Etymology
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Words related to -al

betrayal (n.)

"act of betraying," 1798, from betray + -al (2). Earlier in the same sense were betrayment (1540s), betraying (late 14c.).

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burial (n.)

"act of burying," late 13c.; earlier "tomb" (c. 1200), false singular from Old English byrgels "tomb," from byrgan "to bury" + suffix -els; a compound also found in Old Saxon burgisli, suggesting a Proto-Germanic *burgisli-, from PIE root *bhergh- (1) "to hide, protect." The Germanic suffix *-isli- (also in riddle (n.1), Old English hydels "hiding place," fætels "bag") became obsolete and was felt as a plural of the Latin-derived suffix -al (2) forming nouns of action from verbs (survival, approval, removal, etc.). In the "act of burying a dead person" sense it is now regarded as bury + -al. Burial-ground is from 1803.

carousal (n.)

"noisy drinking bout," 1735, from carouse (v.) + -al (2). The earlier noun was simply carouse "a drinking bout" (1550s).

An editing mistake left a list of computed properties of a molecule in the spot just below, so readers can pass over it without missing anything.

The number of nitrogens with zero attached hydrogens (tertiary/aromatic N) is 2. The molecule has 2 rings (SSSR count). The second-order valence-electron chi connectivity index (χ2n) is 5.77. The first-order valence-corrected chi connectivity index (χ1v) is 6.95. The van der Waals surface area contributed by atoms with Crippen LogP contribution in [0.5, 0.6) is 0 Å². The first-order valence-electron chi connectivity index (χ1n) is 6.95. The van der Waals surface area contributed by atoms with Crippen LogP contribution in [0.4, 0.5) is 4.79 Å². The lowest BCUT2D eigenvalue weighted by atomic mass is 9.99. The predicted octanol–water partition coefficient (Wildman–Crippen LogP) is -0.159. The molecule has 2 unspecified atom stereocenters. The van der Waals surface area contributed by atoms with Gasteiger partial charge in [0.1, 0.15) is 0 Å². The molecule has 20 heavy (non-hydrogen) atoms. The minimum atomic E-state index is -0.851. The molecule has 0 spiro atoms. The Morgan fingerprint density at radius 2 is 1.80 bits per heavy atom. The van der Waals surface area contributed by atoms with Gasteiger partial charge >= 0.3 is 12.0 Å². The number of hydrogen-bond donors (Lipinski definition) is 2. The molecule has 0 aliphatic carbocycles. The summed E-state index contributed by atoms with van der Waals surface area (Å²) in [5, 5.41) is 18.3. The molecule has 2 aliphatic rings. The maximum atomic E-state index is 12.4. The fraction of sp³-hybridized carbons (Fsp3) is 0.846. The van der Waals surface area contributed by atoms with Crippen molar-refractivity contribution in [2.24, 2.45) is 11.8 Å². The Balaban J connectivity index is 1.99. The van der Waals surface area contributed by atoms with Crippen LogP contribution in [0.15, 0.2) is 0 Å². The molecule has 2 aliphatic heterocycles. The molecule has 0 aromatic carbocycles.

clinical (adj.)

1780, "pertaining to hospital patients or hospital care," from clinic + -al (2). Meaning "coldly dispassionate" (like a medical report) is recorded from 1928. The earlier adjective was clinic "of or pertaining to the sick-bed" (1620s). Related: Clinically.

committal (n.)

1620s, "committing, commission" (of an offense, etc.), from commit + -al (2). Meaning "act of entrusting or giving in charge" is by 1830; that of "action of committing oneself" is from 1835. As an adjective, attested from 1884, apparently a back-formation from non-committal (q.v.).

conferral (n.)

"act of bestowing," 1880, from confer + -al (2).

deferral (n.)

"deferment," 1840, from defer (v.1) + -al (2).

defrayal (n.)

"payment, act or fact of defraying," 1820; see defray + -al (2). An earlier verb was defrayment (1540s), from French défrayement (Old French deffraiment).

demurral (n.)

"action of demurring," 1810; see demur (v.) + -al (2).

denial (n.)

1520s, "refusal to grant what is requested or desired;" see deny + -al (2). Replaced earlier denyance (late 15c.). Sense of "act of asserting to the contrary, contradicting" is from 1570s; that of "refusal to accept or acknowledge" is from 1580s. In some 19c. uses, it really means "self-denial." Meaning "unconscious suppression of painful or embarrassing feelings" first attested 1914 in A.A. Brill's translation of Freud's "Psychopathology of Everyday Life"; hence the phrase in denial, popularized 1980s.

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